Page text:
Global Fund Watch [to 29 November 2014]
:: Global Fund Calls for End to Compulsory Treatment
26 November 2014
The Global Fund called for the closure of compulsory treatment programs to change sexual orientation, compulsory rehabilitation of sex workers and compulsory drug detention centers. The Global Fund committed not to finance programs in such facilities.
The Strategy, Investment and Impact Committee of the Global Fund Board reported to a meeting of the full Board on 20-21 November that under a new policy the Global Fund explicitly refuses to fund programs with compulsory treatment.
The Global Fund is committed to ensuring that programs it supports do not infringe upon human rights. The United Nations Special Rapporteur on the Right to Health and other UN experts have found that these programs frequently include torture, cruel, inhuman and degrading treatment, as well as forced labor, among other abuses. Twelve UN agencies have called for the closure of compulsory drug detention and rehabilitation programs.
“The evidence is overwhelming that compulsory treatment facilities for sex workers and drug users, and programs that seek to change sexual orientation, are not scientifically valid and undermine the fight against HIV, TB and malaria,” said Mark Dybul, Executive Director of the Global Fund. “Trust is essential in the relationship between health workers and patients. The fear of compulsory treatment drives people underground and makes it harder to reach them.”
While opposing compulsory treatment facilities, the Global Fund may in exceptional circumstances finance scientifically sound medical services to save lives, where there are heightened processes and scrutiny. For instance, to provide lifesaving treatment to people detained in a compulsory treatment facility, the Global Fund may fund health services for detainees in a voluntary, community-based treatment program located outside the detention facility. Exceptions would be determined based on consultation with UN partners.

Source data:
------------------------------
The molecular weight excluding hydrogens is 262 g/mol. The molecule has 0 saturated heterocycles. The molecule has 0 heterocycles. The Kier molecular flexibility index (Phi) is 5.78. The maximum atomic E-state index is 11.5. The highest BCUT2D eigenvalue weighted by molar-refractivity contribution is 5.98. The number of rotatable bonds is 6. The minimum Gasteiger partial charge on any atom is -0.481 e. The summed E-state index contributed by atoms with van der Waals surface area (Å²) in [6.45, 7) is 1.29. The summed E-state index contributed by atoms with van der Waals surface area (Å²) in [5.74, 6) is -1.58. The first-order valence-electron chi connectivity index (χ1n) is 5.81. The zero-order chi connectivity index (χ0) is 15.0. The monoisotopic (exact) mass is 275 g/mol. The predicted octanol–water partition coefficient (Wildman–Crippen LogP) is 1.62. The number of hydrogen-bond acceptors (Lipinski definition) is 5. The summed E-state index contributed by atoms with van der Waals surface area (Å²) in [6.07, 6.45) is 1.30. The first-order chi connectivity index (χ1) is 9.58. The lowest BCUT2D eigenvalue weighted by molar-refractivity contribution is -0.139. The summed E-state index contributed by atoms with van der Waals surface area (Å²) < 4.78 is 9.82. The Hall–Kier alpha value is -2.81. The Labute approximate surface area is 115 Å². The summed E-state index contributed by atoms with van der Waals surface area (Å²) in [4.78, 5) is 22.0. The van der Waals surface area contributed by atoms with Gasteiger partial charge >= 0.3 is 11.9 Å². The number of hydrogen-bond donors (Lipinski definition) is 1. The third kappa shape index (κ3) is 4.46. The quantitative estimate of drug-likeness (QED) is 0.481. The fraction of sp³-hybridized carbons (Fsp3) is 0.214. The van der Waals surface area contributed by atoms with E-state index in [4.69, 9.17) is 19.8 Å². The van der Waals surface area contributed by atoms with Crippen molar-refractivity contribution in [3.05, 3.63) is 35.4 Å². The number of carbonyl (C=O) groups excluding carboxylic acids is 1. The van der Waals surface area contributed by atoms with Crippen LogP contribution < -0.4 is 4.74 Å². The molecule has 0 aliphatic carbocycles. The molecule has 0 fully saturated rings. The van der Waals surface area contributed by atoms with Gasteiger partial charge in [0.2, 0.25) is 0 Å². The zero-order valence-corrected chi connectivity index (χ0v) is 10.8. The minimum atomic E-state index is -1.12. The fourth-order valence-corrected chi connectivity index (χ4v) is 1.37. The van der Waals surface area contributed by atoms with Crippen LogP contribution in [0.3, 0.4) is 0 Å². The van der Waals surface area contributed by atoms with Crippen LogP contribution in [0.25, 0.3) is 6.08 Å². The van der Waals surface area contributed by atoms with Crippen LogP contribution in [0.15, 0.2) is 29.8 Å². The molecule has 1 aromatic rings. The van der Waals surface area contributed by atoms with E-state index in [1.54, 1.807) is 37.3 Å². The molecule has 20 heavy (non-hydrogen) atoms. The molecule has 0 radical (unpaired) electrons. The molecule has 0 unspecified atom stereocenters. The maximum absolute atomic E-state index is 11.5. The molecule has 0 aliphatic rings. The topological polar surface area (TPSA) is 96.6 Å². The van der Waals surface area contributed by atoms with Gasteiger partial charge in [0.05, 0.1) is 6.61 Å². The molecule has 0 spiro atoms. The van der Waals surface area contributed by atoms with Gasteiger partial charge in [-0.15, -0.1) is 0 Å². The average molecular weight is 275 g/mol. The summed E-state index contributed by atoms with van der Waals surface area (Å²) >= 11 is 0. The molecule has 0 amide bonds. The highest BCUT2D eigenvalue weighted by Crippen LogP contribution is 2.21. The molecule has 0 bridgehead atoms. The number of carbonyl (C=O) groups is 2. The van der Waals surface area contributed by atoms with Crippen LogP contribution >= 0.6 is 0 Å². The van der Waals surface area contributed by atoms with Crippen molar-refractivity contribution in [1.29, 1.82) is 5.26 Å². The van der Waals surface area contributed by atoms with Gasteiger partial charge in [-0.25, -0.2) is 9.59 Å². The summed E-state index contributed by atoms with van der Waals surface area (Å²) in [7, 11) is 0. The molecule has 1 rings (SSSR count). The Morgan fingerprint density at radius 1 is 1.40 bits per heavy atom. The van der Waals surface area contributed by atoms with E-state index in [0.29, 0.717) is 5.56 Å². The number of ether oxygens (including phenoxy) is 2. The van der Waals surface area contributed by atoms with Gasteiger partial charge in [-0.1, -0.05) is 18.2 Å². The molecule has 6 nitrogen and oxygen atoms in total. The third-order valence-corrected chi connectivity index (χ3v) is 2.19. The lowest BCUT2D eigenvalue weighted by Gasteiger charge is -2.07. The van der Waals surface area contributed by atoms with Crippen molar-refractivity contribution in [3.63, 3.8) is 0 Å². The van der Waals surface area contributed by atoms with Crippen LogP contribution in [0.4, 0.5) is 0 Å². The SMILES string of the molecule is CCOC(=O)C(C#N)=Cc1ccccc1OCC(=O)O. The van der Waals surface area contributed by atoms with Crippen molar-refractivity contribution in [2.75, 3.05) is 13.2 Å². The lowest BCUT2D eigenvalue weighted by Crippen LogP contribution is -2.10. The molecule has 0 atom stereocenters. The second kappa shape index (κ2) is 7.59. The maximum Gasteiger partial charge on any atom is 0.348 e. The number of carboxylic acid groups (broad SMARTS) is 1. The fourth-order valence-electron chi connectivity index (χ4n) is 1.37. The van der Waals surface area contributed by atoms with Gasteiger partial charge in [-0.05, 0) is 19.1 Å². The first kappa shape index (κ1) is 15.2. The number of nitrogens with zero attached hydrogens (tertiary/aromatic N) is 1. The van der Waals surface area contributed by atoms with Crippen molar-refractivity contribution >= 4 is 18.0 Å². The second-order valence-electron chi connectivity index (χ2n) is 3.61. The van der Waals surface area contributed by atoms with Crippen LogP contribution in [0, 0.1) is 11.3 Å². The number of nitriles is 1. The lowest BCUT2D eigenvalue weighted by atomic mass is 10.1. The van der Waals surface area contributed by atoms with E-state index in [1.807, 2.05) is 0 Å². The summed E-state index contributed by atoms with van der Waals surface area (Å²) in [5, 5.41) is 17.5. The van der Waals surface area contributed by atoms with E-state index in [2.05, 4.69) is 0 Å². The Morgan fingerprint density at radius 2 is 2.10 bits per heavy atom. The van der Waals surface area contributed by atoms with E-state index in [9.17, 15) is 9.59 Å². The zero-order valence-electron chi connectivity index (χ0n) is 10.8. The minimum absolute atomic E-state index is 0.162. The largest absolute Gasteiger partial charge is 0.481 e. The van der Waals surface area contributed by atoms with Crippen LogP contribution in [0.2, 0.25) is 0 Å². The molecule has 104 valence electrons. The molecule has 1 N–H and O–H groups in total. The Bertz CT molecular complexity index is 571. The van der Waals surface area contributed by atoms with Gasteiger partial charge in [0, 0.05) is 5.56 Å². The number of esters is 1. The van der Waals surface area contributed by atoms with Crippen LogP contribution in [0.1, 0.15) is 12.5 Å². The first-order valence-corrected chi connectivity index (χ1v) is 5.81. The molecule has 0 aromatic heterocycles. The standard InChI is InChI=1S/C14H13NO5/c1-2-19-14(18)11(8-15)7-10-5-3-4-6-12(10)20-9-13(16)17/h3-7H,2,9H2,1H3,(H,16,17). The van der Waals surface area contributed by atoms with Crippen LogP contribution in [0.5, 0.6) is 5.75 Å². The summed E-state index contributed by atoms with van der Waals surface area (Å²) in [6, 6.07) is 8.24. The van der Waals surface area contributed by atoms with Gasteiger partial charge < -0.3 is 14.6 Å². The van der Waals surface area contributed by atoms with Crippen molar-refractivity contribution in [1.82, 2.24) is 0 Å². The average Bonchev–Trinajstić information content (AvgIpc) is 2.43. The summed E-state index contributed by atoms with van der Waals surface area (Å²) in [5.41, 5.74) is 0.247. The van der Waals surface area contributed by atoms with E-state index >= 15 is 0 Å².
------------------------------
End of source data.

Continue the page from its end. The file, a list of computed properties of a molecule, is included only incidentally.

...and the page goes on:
:: Global Fund Analysis of Audits and Investigations
25 November 2014
At the 32nd Board meeting of the Global Fund to Fight AIDS, Tuberculosis and Malaria, held 20-21 November, the Board was informed of an analysis of audits and investigations, reaffirming a policy of zero tolerance for corruption and a commitment to a high degree of transparency. The Global Fund reports all cases of misused funds, publishing audits and investigations reports on its website.
The analysis found that 1.8 percent of funding that was audited or investigated from 2005-2014 was misspent, fraudulently misappropriated or inadequately accounted for. The Global Fund has recovered a key portion of those funds, and is actively pursuing the remaining amount…
…Of the 1.8 percent of funds that were detected as misused, 0.4 percent were lost to fraud, 0.7 percent were unsupported by proper accounting, and 0.6 percent were deemed ineligible, or spent on activities not covered by the grant agreements. A further 0.1 percent were not adequately reported.
Cees Klumper, Chief Risk Officer, reported to the Board that the analysis is a factual rendering of the percentages of funding revealed in audits and investigations to be ineligible, misappropriated or inadequately accounted for. He cautioned that the analysis did not reflect a representative sampling of all Global Fund grants, as audits and investigations tend to focus where specific risks have been identified.
The analysis shows that US$103 million were misused and recoverable by the Global Fund, equivalent to 1.8 percent of US$5.7 billion in grants that were audited or investigated. US$30.4 million has already been recovered. Written commitments to repay a further US$16.8 million have been received and US$1 million has been adjusted. Efforts are being pursued to recover the remaining amount….